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Contemporary Siracusa

The City Halls of Siracusa and Noto
April 23, 2021
Siracusa: a short story
April 23, 2021
The City Halls of Siracusa and Noto
April 23, 2021
Siracusa: a short story
April 23, 2021
Historic Photo of Siracusa

Contemporary Siracusa

Between ancient and modern.

 
Siracusa was the cradle of Western Greek culture, falling into decline during the Roman era, and bearing important signs of early Christianity. It boasts a rich medieval and early modern period filled with rich commerce and monumental presences of Mediterranean cultures: Arab, Norman and Aragonese. Then between the 1500s and the 1600s it became a military fortified citadel, it turned inward for roughly three centuries, during which it isolated itself, curled up, got lazy, but also preserved itself. At the end of the 1800s, with the tearing down of the walls and the defense mechanisms, it opened up to the Mediterranean once more, and it returned to being a port city, then in 1914 with the first Classical Plays and the reuse of the Greek Theatre, it rediscovered the value of its ancient past as an identity to share and spread. The 1900s for the city opened with the meeting of ancient and modern.

"The impact with modernity here has not altered the signs of history...."

Today tourists come to enjoy the fascinating Graeco-Roman heritage and the vivid beauty of the island of Ortigia, but the heart of the contemporary city is all in the expansion of the end of the 1800s and the start of the 1900s which made it possible to leave Ortigia and to plan the lines of the whole twentieth-century urban development on the mainland: it is in the grid pattern of the Umbertina area and the Borgata Santa Lucia. The years of the economic miracle and the later ones filled up the empty spaces and those of the peripheral expansion with the ugly, dishomogeneous and disorganised cement architecture that is typical of the cities of the Mezzogiorno and more. But even this part of the city cannot overcome, hide or diminish the value of the other, the ancient one, medieval, modern and nineteenth-century one, which remains the main identity of Siracusa, for the locals and the tourists.
 
The weight of its history makes Siracusa a city of the province of the Mezzogiorno which is different from the others; in its territory it bears visible traces of a multi-millennial tale which today makes it one of the Italian cities with the richest cultural heritage. But its contemporaneity is also different, marked by the presence of one of the largest petrochemical plants in Europe, which during the years of the economic miracle suddenly transformed farmers into factory workers and invented a middle class of professions, of commerce, of enterprise and finance, which owes a lot to the great industrial centre. Siracusa therefore became for more than a decade the southernmost city with the highest income per capita of the Mezzogiorno, leaving a deep mark in the environmental and cultural landscape. It is a city with a large agricultural hinterland, fertile and rich in water, a condition preferred throughout the centuries by human settlers, and today essential for the development of a high-quality agriculture, focused on the export of wine, oranges and lemons.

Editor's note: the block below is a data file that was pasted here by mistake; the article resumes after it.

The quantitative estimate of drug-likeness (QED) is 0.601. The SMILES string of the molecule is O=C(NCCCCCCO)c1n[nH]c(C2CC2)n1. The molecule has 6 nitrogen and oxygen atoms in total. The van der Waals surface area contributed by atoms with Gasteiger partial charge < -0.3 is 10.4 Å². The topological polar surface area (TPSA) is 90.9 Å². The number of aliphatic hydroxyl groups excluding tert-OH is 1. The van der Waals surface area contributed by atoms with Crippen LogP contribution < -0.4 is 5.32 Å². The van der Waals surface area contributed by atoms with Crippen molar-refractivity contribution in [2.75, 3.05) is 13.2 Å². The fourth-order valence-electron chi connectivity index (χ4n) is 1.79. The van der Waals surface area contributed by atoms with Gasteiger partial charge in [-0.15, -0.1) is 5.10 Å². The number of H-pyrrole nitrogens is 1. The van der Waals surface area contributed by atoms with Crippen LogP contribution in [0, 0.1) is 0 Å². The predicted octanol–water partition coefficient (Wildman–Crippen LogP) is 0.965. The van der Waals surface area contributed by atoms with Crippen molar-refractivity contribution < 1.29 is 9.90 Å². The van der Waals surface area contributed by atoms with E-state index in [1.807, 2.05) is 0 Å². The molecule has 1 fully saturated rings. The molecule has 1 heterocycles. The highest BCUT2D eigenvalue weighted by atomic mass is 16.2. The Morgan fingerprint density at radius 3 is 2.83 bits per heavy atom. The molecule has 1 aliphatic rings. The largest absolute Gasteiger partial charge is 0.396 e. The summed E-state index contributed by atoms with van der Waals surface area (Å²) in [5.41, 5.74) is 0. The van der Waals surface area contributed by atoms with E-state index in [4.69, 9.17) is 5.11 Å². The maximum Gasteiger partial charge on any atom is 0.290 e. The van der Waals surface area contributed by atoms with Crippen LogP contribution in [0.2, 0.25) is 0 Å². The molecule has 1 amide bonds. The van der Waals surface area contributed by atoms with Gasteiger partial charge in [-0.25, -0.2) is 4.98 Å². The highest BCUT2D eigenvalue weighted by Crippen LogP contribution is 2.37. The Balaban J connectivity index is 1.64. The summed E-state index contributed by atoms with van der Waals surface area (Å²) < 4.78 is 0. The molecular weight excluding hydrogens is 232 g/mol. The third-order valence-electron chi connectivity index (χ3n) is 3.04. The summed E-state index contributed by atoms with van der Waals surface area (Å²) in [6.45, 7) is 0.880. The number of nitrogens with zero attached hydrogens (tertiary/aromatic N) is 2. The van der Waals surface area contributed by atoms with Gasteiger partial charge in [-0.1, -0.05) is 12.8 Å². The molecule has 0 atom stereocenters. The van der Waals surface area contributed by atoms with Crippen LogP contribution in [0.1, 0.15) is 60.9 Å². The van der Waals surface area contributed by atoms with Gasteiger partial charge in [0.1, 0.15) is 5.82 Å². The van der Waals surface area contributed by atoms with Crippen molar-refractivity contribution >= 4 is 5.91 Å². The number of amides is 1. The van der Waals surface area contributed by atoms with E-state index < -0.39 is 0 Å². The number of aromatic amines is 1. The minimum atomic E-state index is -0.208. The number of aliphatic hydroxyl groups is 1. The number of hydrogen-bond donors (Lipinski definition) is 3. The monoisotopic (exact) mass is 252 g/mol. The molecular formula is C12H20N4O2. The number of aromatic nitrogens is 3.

These strengths are matched by equal weaknesses. If the city excels for the presence of its heritage, it lacks the capacity to enhance it. The industries today are in a difficult phase of incipient deindustrialization and of ecological transition, and have to take care of decarbonisation processes, reclamation, energy reconversion and occupational decline. The agricultural sector suffers from a lack of presence of the agroindustry. In this context, tourism, which has become a strategic sector for the production of wealth in the last decade, has not yet determined its target, wavering between a mass or an elite dimension, without yet finding the right balance.
 
The city lives off its contradictions. Siracusa has experienced its small provincial Golden age with industrialisation, made of disorganised building growth but also of processes of modernization, even cultural advances; in fact it was the city in the Mezzogiorno with the highest percentage of votes in favour of divorce. In those years it enjoyed the presence of intellectuals like Vincenzo Cabianca, Bernabò Brea, Santi Luigi Agnello who were able to succeed in a difficult process of heritage conservation, which today permits us to have an intact archaeological park, even if locked within a modern urban context, an almost intact island of Ortigia, thanks to a conservation law, the wetland areas of the rivers Ciane and Anapo, on the city edge, protected. These are all strong points on which today one builds an identity of the people of Siracusa that can be offered to the tourists who are attracted by these urban landscapes.
The impact with modernity here has not altered the signs of history.
February 2021
 
SALVATORE ADORNO

He focuses on urban and environmental history and history of the South of Italy. Teacher of contemporary history, he also teaches History of the environment and Teaching of History at the University of Catania. He was president of the “Società Siracusana di Storia Patria” and member of the Italian Society for the Study of Contemporary History. Currently he is part of the editorial committee of “Italia Contemporanea” and of “Meridiana”. WIth the editor Marsilio, he published La produzione di uno spazio urbano. Siracusa tra Ottocento e Novecento.